In Carol Spieckerman's latest contribution as a Retail Wire Brain Trust panelist, she comments on a recent study from the Stanford Graduate School of Business that makes a compelling argument against everyday low pricing (EDLP) for retailers attempting to compete with big boxes.
Here's what she had to say..."Interesting findings considering that this year, Walmart, J.C. Penney and Lowe's all made various vows to end promotional shenanigans and either return to (Walmart) or initiate (the others) EDLP-ish models. With the big guys zigging to price consistency, smaller-scale competitors would seem to have a mighty zag in moving toward promotional pricing."
Additional thoughts from Carol...
I agree with the study conclusions that pricing strategies aren't to be taken lightly since variances will tarnish consumer trust and the process of re-educating consumers about new strategies can be long and costly. Although the study focused on grocery, I see this applying to all categories and retail tiers.
Walmart learned that when last year's "atomic rollbacks" backfired. Far from being grateful, Walmart's loyalist customers questioned whether they had been getting the best deal all along and in the meantime, dollar stores' massive scale and convenience factor tugged away at Walmart's base. It's journey back to price leadership has been fraught with foibles but a recent quote from Walmart's Chief Merchandising Officer, Duncan Mac Naughton, hints at the real reasons why more retailers are abandoning promotional high-low games in favor of uniformity.
In his fourth quarter presentation in Bentonville, Mac Naughton stated that Walmart is committed to delivering price leadership "community by community, store by store, category by category." Why so specific? Because as difficult as it has always been to manage promotional strategies across a few thousand stores carrying the same brands and products, it is nearly impossible to do so as retailers localize the brand and product profiles of individual stores, explode online offerings, and ramp up site-to-store capabilities, all under the watchful eye of smartphone-wielding consumers who can exercise their right to tap out a price comparison and/or make an online purchase on a whim...and do so while visiting an alternative retailer's physical or virtual space.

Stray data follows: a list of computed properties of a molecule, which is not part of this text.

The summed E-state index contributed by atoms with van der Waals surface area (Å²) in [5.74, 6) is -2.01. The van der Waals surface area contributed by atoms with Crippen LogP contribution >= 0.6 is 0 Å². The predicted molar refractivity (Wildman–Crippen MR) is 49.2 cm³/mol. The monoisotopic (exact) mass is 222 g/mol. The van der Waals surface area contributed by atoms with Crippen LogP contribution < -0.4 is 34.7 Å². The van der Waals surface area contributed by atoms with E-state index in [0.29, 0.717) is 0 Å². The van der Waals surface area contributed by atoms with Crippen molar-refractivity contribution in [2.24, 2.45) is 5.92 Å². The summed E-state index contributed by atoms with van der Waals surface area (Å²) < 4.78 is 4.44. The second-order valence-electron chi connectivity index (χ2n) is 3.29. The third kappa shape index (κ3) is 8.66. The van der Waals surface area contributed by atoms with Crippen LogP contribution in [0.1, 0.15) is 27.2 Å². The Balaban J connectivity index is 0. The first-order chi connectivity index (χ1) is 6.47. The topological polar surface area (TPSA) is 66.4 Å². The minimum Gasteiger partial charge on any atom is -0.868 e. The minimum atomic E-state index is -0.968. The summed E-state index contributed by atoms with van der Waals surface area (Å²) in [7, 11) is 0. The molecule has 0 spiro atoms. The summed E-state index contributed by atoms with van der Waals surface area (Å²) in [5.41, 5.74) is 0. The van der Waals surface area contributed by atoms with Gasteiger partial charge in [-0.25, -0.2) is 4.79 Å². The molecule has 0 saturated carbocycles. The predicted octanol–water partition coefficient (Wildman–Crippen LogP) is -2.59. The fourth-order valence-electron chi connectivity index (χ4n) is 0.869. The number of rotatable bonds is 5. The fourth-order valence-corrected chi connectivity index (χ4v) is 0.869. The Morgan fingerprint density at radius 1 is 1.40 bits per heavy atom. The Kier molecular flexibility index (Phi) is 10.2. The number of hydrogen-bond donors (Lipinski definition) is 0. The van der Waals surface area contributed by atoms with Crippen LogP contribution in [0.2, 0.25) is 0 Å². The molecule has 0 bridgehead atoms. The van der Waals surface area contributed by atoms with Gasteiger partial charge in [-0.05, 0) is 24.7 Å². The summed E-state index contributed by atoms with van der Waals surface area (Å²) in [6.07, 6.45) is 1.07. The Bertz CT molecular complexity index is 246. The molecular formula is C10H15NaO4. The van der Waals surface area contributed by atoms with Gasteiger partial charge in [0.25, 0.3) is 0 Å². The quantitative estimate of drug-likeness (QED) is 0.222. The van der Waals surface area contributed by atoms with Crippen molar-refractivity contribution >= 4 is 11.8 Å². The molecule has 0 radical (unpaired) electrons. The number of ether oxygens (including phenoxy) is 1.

Among the most promotionally-driven retailers in the country J.C. Penney announced in November that it will move toward an everyday low price strategy beginning in spring 2012. Not coincidentally, Penney simultanously announced its plans for a significant relaunch of its e-commerce site which will include adding to its online-unique assortments and enhanced mobile interactivity.
One of my 2011 Earth-shattering Events that Escaped (Almost) Everyone is retailers' mania for online marketplaces which promises to further complicate the pricing and promotion picture. Lowe's is portraying its announcement today that it will acquire online retailer, ATG Stores as an example of its committment to provide an "endless aisle" of products. I'll say. ATG's virtual portfolio contains over 500 websites featuring 18 category divisions. Over 3.5 million products from more than 3,300 manufacturers are featured on ATG websites.
Let the limber and land-based have a go at promo.
For the scale-busting behemonths? EDLP, please!